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Update : Zaralynda's answer below contains very important advice I wasn't aware of when writing this answer. To summarize, you must make your cat drink water after pilling him/her, or s/he may suffer esophagus damage. I believe the best is to wait for the cat to be thirsty or hungry before pilling him/her. After about one month of daily giving several ...


25

Important notice about dry-pilling your cats I don't really have anything to add to the actual act of pilling a cat, but it is super important that after you give the cat its pills, you should either syringe 4-5 cc's of water/tuna juice into the cat or feed the cat some wet food. If a cat is dry-pilled, the pill will sit in their esophagus and cause ...


23

For the UK Blue Cross The Blue Cross offer's free veterinary services in cases where the owner is unable to afford vet's fees. Eligibility is determined via means testing of the owner, this is based on whether the owner is in receipt of certain government/council benefits: Pension credit (not the standard state retirement pension) Housing benefit Income ...


14

There are several types of arthritis that can affect your dog. Some of these are very treatable, others less so. In either event, I think it is a good idea to get her looked at by a vet. In terms of general activities/considerations as a lot of the arthritis management truisms for us apply to them1: Make sure that her weight is ideal. Heavier dogs are ...


14

Atopica has the worst taste! My cat also hated it with a passion, but it helped his allergies so much more than anything else. Yes I actually tasted it, I wanted to see why my cat was acting up so much when he took it and I only put a tiny amount- not even a drop- on my tongue and it was just horrible. I don't recommend trying that... I was not able to use ...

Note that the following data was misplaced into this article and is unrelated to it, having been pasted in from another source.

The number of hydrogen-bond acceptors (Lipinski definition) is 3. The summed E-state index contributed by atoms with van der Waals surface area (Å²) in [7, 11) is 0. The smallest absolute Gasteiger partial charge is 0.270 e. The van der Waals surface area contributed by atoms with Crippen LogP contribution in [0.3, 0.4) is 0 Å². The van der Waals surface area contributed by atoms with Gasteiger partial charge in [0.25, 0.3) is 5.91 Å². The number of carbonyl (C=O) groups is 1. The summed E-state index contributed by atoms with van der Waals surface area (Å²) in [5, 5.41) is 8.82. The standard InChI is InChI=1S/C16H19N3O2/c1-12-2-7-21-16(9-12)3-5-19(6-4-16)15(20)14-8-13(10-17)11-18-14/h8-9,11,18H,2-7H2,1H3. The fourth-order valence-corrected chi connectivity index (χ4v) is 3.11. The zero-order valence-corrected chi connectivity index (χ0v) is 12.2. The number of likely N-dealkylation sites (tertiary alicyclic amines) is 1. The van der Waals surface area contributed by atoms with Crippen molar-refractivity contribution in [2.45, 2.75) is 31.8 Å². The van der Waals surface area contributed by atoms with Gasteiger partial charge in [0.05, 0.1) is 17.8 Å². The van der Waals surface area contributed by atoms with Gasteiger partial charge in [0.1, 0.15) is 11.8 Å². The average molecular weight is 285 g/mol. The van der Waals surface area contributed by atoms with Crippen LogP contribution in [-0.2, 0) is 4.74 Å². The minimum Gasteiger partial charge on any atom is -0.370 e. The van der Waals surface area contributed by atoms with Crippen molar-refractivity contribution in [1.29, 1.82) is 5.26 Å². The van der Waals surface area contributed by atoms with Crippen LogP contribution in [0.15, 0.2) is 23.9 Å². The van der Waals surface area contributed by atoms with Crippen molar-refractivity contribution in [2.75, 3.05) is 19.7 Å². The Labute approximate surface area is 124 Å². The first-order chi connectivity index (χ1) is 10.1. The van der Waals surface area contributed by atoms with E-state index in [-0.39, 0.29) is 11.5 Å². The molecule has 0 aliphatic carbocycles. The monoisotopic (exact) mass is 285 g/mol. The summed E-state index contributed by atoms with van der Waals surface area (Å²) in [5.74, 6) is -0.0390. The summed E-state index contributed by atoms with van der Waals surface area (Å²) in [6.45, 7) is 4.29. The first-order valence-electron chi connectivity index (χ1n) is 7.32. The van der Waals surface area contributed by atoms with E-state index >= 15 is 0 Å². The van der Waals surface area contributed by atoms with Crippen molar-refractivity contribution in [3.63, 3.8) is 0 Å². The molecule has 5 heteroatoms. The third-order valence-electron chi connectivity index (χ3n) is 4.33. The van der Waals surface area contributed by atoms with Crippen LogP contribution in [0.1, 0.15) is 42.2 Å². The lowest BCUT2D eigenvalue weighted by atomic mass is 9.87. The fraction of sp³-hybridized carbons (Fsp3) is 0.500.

13

I can't help you get your cat to tolerate the medicine better, but what I can do is confirm and clarify your current delivery vehicle. I've had to suffer with liquid medicine as well, but with dogs (I suspect they are much more compliant or easier to handle than an acrobatic cat). I've found the longer and thinner the tip of the delivery tool, the easier ...


12

I've been taught this by a veterinarian that was also selling a product that would help you do that and I've been inquiring about really interested in buying it, and she said I don't need it and it's a waste of my money, so I trusted her and I can confirm her instructions work surprisingly well. What you do is find those tweezers (a.k.a. eyelash pliers) and ...


12

Never discontinue a course of treatment without talking to a doctor or vet. There may be interactions between the drugs which make the three drug combination safer. In fact it's possible that some of the drugs are specifically to manage side effects of the main drug. You don't know; I don't know either; you pay the vet for their expertise so work with them ...


11

Our vet has suggested we use specific human over-the-counter medicine on our dog in specific cases, however she has also said we need to pay careful attentions to dosages. The most common specific case is Benadryl for allergy relief, and I know others who have been told the same. Children's Benadryl is preferred but they don't make that in pill form ...